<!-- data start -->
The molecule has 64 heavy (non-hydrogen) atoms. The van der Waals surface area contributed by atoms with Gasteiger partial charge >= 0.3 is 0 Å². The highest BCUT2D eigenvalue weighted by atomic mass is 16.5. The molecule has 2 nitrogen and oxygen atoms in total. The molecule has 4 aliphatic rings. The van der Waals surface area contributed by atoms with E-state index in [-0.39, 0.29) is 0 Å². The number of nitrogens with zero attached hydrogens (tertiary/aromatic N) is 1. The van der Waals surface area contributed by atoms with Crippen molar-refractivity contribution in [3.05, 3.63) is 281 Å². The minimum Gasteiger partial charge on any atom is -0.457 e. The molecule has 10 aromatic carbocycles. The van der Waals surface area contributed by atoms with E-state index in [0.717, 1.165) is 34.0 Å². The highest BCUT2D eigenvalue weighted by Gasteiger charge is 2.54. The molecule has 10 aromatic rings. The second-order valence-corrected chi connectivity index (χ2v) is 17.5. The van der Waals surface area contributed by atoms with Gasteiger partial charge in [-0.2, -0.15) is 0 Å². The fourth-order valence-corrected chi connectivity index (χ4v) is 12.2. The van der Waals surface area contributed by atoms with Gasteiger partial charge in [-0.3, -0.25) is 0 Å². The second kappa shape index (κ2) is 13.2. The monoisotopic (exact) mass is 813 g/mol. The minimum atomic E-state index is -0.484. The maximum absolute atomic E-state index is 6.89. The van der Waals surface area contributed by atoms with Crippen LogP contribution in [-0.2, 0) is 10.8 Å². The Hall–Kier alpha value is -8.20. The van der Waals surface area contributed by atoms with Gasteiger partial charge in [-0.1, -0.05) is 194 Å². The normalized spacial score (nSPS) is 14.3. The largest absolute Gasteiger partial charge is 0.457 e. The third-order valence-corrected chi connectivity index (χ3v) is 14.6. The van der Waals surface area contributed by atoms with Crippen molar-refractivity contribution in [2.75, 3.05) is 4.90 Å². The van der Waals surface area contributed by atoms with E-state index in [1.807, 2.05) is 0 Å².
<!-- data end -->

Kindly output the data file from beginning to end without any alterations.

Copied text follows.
The molecule has 64 heavy (non-hydrogen) atoms. The van der Waals surface area contributed by atoms with Gasteiger partial charge >= 0.3 is 0 Å². The highest BCUT2D eigenvalue weighted by atomic mass is 16.5. The molecule has 2 nitrogen and oxygen atoms in total. The molecule has 4 aliphatic rings. The van der Waals surface area contributed by atoms with E-state index in [-0.39, 0.29) is 0 Å². The number of nitrogens with zero attached hydrogens (tertiary/aromatic N) is 1. The van der Waals surface area contributed by atoms with Crippen molar-refractivity contribution in [3.05, 3.63) is 281 Å². The minimum Gasteiger partial charge on any atom is -0.457 e. The molecule has 10 aromatic carbocycles. The van der Waals surface area contributed by atoms with E-state index in [0.717, 1.165) is 34.0 Å². The highest BCUT2D eigenvalue weighted by Gasteiger charge is 2.54. The molecule has 10 aromatic rings. The second-order valence-corrected chi connectivity index (χ2v) is 17.5. The van der Waals surface area contributed by atoms with Gasteiger partial charge in [-0.2, -0.15) is 0 Å². The fourth-order valence-corrected chi connectivity index (χ4v) is 12.2. The van der Waals surface area contributed by atoms with Gasteiger partial charge in [-0.3, -0.25) is 0 Å². The second kappa shape index (κ2) is 13.2. The monoisotopic (exact) mass is 813 g/mol. The minimum atomic E-state index is -0.484. The maximum absolute atomic E-state index is 6.89. The van der Waals surface area contributed by atoms with Crippen LogP contribution in [-0.2, 0) is 10.8 Å². The Hall–Kier alpha value is -8.20. The van der Waals surface area contributed by atoms with Gasteiger partial charge in [-0.1, -0.05) is 194 Å². The normalized spacial score (nSPS) is 14.3. The largest absolute Gasteiger partial charge is 0.457 e. The third-order valence-corrected chi connectivity index (χ3v) is 14.6. The van der Waals surface area contributed by atoms with Crippen molar-refractivity contribution in [2.75, 3.05) is 4.90 Å². The van der Waals surface area contributed by atoms with E-state index in [1.807, 2.05) is 0 Å².